Canada receives 9/11 'threat' from Saudi Arabia
- Saudi Arabia's state media on Monday tweeted a graphic appearing to show an Air Canada airliner heading toward the Toronto skyline in a way that recalled the September 11, 2001, terrorist attacks.
- Saudi Arabia expelled Canada's ambassador after an official account called for the release of detained women's rights activists in the kingdom.
- Fifteen of the 19 September 11 hijackers were from Saudi Arabia, and Osama bin Laden, the attacks' mastermind, was a Saudi citizen who has family there.
- The Saudi account deleted the tweet and reposted another without the airliner.
Saudi Arabia's state media on Monday tweeted a graphic appearing to show an Air Canada airliner heading toward the Toronto skyline in a way that recalled the September 11, 2001, terrorist hijackings of airliners that struck the Twin Towers and the Pentagon.
The graphic warned of "Sticking one's nose where it doesn't belong!" and included the text: "As the Arabic saying goes: 'He who interferes with what doesn't concern him finds what doesn't please him.'"
Last week, Global Affairs Canada tweeted that it was "gravely concerned" about a new wave of arrests in the kingdom targeting women's rights activists and urged their immediate release. Saudi Arabia has expelled Canada's ambassador and frozen all new trade and investment with Ottawa in response to the criticism.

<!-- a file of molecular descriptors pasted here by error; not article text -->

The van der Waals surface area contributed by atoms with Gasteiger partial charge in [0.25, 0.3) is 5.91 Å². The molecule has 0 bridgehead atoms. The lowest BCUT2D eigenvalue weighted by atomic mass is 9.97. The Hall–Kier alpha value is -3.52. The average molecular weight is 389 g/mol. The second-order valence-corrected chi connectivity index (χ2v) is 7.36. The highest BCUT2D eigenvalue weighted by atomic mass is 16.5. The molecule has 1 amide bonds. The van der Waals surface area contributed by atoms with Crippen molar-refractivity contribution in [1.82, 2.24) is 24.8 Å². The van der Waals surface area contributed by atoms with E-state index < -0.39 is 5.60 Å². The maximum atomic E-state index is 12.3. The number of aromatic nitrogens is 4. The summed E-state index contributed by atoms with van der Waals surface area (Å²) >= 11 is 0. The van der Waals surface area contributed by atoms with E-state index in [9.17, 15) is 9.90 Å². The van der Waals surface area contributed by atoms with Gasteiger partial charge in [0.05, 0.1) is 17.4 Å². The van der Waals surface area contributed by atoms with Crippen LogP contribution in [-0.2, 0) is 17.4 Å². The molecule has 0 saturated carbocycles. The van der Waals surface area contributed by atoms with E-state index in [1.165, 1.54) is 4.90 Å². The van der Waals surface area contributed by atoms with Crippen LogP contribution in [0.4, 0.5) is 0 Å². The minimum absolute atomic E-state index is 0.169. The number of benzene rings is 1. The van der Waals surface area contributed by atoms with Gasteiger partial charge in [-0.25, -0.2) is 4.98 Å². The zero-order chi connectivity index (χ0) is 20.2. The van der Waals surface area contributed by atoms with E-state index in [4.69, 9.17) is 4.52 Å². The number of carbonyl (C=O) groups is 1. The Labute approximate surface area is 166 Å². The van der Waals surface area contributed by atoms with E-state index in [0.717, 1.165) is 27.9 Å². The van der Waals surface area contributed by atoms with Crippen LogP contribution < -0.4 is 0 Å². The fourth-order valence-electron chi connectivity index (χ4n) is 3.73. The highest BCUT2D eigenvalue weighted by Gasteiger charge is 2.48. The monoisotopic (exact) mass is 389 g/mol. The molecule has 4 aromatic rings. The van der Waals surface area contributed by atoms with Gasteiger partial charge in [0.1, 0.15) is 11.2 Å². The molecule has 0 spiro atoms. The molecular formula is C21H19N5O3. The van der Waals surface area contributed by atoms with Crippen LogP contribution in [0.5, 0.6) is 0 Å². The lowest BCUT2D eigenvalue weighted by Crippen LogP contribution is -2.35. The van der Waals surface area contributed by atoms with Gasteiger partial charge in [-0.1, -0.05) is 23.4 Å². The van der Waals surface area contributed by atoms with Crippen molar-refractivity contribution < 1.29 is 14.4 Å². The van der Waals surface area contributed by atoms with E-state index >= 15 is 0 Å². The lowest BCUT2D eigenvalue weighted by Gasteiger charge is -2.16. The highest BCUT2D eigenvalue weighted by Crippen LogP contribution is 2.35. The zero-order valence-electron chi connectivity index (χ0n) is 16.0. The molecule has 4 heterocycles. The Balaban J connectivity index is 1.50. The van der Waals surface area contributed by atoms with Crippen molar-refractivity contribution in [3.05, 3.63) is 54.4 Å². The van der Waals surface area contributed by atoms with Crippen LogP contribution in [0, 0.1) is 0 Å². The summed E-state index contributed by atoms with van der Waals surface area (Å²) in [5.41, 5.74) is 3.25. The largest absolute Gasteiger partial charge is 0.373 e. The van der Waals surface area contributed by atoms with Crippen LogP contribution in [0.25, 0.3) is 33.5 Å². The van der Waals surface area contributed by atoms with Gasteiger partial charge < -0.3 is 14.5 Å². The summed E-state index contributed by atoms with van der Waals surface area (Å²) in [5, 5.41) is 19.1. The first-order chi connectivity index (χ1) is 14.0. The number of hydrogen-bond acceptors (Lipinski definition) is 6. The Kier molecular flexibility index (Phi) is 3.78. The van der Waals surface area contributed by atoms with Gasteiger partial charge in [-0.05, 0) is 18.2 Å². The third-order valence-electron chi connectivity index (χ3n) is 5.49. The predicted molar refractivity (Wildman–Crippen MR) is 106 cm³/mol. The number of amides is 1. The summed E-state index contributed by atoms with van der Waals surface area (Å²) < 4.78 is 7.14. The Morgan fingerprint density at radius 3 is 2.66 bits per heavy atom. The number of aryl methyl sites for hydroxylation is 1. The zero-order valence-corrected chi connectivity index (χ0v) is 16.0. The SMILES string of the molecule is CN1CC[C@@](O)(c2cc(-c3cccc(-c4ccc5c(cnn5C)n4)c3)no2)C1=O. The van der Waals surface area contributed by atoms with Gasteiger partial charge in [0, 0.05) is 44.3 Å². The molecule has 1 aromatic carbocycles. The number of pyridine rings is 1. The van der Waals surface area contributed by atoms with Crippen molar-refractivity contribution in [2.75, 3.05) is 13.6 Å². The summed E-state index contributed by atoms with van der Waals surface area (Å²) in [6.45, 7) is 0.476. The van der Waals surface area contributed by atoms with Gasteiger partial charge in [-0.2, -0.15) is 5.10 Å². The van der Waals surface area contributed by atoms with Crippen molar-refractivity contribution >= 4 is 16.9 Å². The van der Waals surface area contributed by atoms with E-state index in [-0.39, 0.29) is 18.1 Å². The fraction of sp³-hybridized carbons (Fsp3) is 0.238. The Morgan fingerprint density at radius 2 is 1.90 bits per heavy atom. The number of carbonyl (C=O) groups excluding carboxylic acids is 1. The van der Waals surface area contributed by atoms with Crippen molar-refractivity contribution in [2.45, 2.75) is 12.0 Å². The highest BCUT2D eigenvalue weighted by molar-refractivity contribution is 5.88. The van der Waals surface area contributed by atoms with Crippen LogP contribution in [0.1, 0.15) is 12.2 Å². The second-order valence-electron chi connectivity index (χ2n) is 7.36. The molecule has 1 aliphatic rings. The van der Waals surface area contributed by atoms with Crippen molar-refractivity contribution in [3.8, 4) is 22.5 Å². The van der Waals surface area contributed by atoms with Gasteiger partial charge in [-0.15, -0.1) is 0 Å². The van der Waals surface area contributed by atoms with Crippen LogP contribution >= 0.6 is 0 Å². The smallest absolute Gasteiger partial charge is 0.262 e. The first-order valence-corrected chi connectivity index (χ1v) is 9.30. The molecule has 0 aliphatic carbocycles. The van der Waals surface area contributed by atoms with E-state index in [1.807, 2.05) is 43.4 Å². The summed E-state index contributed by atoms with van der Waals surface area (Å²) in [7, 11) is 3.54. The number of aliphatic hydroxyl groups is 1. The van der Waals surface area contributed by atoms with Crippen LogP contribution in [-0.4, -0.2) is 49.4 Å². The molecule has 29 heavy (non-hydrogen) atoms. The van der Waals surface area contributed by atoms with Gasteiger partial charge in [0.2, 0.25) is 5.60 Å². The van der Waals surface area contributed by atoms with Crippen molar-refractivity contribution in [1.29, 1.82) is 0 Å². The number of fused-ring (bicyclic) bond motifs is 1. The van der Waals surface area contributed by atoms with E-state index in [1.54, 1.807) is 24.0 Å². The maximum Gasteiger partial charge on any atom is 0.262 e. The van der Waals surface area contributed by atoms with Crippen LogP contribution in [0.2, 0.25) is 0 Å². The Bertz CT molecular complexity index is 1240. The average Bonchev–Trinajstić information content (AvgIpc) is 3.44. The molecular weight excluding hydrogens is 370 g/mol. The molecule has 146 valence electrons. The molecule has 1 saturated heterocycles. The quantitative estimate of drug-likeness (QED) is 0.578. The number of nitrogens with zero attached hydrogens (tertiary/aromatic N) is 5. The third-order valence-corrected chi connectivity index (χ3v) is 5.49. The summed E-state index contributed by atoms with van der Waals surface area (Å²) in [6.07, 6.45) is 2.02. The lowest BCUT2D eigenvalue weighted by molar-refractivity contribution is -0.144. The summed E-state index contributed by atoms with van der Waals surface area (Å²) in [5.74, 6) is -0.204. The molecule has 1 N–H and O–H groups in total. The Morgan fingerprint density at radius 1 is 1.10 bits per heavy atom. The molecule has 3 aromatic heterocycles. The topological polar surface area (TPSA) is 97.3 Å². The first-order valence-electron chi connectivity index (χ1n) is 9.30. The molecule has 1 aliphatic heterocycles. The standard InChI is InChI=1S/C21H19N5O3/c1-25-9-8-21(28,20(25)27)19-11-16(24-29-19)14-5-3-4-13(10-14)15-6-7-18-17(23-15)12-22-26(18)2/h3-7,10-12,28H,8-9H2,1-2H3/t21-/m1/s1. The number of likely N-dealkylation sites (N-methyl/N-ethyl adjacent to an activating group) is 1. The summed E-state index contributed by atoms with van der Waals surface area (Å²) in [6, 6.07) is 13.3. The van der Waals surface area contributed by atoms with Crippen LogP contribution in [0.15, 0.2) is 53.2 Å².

Fifteen of the 19 hijackers in the September 11 attacks were Saudi citizens. The organiser, Osama bin Laden, came from a prominent Saudi family and still has family there.
The tweet came from @Infographic_ksa, an account that had just hours earlier tweeted another graphic titled "Death to the dictator" featuring an image of the supreme leader of Iran, Saudi Arabia's main regional rival.
The account says it is a “voluntary non-profit project” but has been described as an official messaging arm of the Saudi government.
Saudi Arabia has long stood accused of funding radical Muslim Imams around the world and spreading a violent ideology called Wahhabism. Under the leadership of its new young ruler, Mohammad bin Salman, Saudi Arabia has undertaken several sweeping reforms looking to reduce the funding for and spread of radical ideology as well as to elevate human rights.
But a surge of arrests appearing to target prominent women's rights activists who previously campaigned to abolish Saudi Arabia's ban on driving for women has caused international alarm and prompted the tweet from Canada.
The Saudi account deleted the tweet featuring the graphic with the plane and later reuploaded one without the airliner pictured.
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